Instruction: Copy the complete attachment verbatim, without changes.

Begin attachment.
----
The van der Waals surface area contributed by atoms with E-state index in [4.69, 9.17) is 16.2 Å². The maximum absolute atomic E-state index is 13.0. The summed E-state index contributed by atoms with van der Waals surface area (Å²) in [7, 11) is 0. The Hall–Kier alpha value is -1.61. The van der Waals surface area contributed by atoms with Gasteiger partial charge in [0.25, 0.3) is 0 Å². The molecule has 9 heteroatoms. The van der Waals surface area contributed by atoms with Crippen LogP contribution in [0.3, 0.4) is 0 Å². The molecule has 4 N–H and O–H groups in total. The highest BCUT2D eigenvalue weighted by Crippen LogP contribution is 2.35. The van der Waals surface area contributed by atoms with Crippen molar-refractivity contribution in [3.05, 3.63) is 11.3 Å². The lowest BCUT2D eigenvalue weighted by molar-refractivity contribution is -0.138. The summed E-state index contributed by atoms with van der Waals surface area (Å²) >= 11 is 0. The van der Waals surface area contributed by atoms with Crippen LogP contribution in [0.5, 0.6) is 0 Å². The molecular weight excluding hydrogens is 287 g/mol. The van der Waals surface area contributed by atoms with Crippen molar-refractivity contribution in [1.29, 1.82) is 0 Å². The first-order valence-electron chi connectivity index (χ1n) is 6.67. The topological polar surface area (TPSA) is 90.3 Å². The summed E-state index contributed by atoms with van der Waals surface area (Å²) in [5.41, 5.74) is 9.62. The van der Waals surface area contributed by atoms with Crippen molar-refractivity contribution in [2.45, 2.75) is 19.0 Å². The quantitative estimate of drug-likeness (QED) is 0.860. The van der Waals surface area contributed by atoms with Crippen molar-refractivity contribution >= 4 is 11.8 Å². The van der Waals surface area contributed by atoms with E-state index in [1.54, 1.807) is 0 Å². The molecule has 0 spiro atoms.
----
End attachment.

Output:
The van der Waals surface area contributed by atoms with E-state index in [4.69, 9.17) is 16.2 Å². The maximum absolute atomic E-state index is 13.0. The summed E-state index contributed by atoms with van der Waals surface area (Å²) in [7, 11) is 0. The Hall–Kier alpha value is -1.61. The van der Waals surface area contributed by atoms with Gasteiger partial charge in [0.25, 0.3) is 0 Å². The molecule has 9 heteroatoms. The van der Waals surface area contributed by atoms with Crippen LogP contribution in [0.3, 0.4) is 0 Å². The molecule has 4 N–H and O–H groups in total. The highest BCUT2D eigenvalue weighted by Crippen LogP contribution is 2.35. The van der Waals surface area contributed by atoms with Crippen molar-refractivity contribution in [3.05, 3.63) is 11.3 Å². The lowest BCUT2D eigenvalue weighted by molar-refractivity contribution is -0.138. The summed E-state index contributed by atoms with van der Waals surface area (Å²) >= 11 is 0. The van der Waals surface area contributed by atoms with Crippen LogP contribution in [0.5, 0.6) is 0 Å². The molecular weight excluding hydrogens is 287 g/mol. The van der Waals surface area contributed by atoms with Crippen molar-refractivity contribution in [1.29, 1.82) is 0 Å². The first-order valence-electron chi connectivity index (χ1n) is 6.67. The topological polar surface area (TPSA) is 90.3 Å². The summed E-state index contributed by atoms with van der Waals surface area (Å²) in [5.41, 5.74) is 9.62. The van der Waals surface area contributed by atoms with Crippen molar-refractivity contribution in [2.45, 2.75) is 19.0 Å². The quantitative estimate of drug-likeness (QED) is 0.860. The van der Waals surface area contributed by atoms with Crippen molar-refractivity contribution >= 4 is 11.8 Å². The van der Waals surface area contributed by atoms with E-state index in [1.54, 1.807) is 0 Å². The molecule has 0 spiro atoms.